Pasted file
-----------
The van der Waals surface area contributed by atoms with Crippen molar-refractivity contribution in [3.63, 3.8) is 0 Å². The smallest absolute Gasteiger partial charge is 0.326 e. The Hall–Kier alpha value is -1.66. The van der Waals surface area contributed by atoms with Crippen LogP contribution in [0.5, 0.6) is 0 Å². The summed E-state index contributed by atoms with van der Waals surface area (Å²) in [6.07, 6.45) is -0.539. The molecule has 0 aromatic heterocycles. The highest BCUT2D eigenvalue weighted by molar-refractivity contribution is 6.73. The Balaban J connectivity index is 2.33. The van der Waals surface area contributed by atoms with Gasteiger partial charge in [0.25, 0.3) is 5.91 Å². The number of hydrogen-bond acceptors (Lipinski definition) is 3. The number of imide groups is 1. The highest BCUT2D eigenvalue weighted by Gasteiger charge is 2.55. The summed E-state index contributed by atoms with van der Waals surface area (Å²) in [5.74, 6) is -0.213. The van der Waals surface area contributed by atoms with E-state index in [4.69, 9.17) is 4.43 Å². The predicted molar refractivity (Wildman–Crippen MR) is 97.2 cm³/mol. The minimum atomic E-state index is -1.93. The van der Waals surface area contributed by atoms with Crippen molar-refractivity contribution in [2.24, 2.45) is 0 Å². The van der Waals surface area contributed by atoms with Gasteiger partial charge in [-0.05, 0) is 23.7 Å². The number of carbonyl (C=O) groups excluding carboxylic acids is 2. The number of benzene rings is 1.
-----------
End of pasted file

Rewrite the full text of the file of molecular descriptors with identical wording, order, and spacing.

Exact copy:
The van der Waals surface area contributed by atoms with Crippen molar-refractivity contribution in [3.63, 3.8) is 0 Å². The smallest absolute Gasteiger partial charge is 0.326 e. The Hall–Kier alpha value is -1.66. The van der Waals surface area contributed by atoms with Crippen LogP contribution in [0.5, 0.6) is 0 Å². The summed E-state index contributed by atoms with van der Waals surface area (Å²) in [6.07, 6.45) is -0.539. The molecule has 0 aromatic heterocycles. The highest BCUT2D eigenvalue weighted by molar-refractivity contribution is 6.73. The Balaban J connectivity index is 2.33. The van der Waals surface area contributed by atoms with Gasteiger partial charge in [0.25, 0.3) is 5.91 Å². The number of hydrogen-bond acceptors (Lipinski definition) is 3. The number of imide groups is 1. The highest BCUT2D eigenvalue weighted by Gasteiger charge is 2.55. The summed E-state index contributed by atoms with van der Waals surface area (Å²) in [5.74, 6) is -0.213. The van der Waals surface area contributed by atoms with E-state index in [4.69, 9.17) is 4.43 Å². The predicted molar refractivity (Wildman–Crippen MR) is 97.2 cm³/mol. The minimum atomic E-state index is -1.93. The van der Waals surface area contributed by atoms with Crippen molar-refractivity contribution in [2.24, 2.45) is 0 Å². The van der Waals surface area contributed by atoms with Gasteiger partial charge in [-0.05, 0) is 23.7 Å². The number of carbonyl (C=O) groups excluding carboxylic acids is 2. The number of benzene rings is 1.